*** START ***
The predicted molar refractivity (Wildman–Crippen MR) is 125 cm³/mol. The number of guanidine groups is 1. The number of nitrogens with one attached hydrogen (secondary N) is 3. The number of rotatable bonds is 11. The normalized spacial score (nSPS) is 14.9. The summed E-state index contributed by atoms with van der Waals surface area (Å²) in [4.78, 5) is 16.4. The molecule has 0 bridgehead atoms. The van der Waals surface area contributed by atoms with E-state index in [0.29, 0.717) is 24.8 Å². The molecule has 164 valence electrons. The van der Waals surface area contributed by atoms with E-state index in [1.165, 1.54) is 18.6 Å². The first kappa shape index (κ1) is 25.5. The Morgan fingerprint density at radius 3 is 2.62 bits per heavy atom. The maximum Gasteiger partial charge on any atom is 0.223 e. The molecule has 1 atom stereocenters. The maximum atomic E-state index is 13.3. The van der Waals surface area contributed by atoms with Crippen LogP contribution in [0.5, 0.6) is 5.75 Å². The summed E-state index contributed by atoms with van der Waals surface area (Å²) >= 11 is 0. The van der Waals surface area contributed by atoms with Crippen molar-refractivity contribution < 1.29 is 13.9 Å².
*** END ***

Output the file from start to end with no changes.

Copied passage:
The predicted molar refractivity (Wildman–Crippen MR) is 125 cm³/mol. The number of guanidine groups is 1. The number of nitrogens with one attached hydrogen (secondary N) is 3. The number of rotatable bonds is 11. The normalized spacial score (nSPS) is 14.9. The summed E-state index contributed by atoms with van der Waals surface area (Å²) in [4.78, 5) is 16.4. The molecule has 0 bridgehead atoms. The van der Waals surface area contributed by atoms with E-state index in [0.29, 0.717) is 24.8 Å². The molecule has 164 valence electrons. The van der Waals surface area contributed by atoms with E-state index in [1.165, 1.54) is 18.6 Å². The first kappa shape index (κ1) is 25.5. The Morgan fingerprint density at radius 3 is 2.62 bits per heavy atom. The maximum Gasteiger partial charge on any atom is 0.223 e. The molecule has 1 atom stereocenters. The maximum atomic E-state index is 13.3. The van der Waals surface area contributed by atoms with Crippen LogP contribution in [0.5, 0.6) is 5.75 Å². The summed E-state index contributed by atoms with van der Waals surface area (Å²) >= 11 is 0. The van der Waals surface area contributed by atoms with Crippen molar-refractivity contribution < 1.29 is 13.9 Å².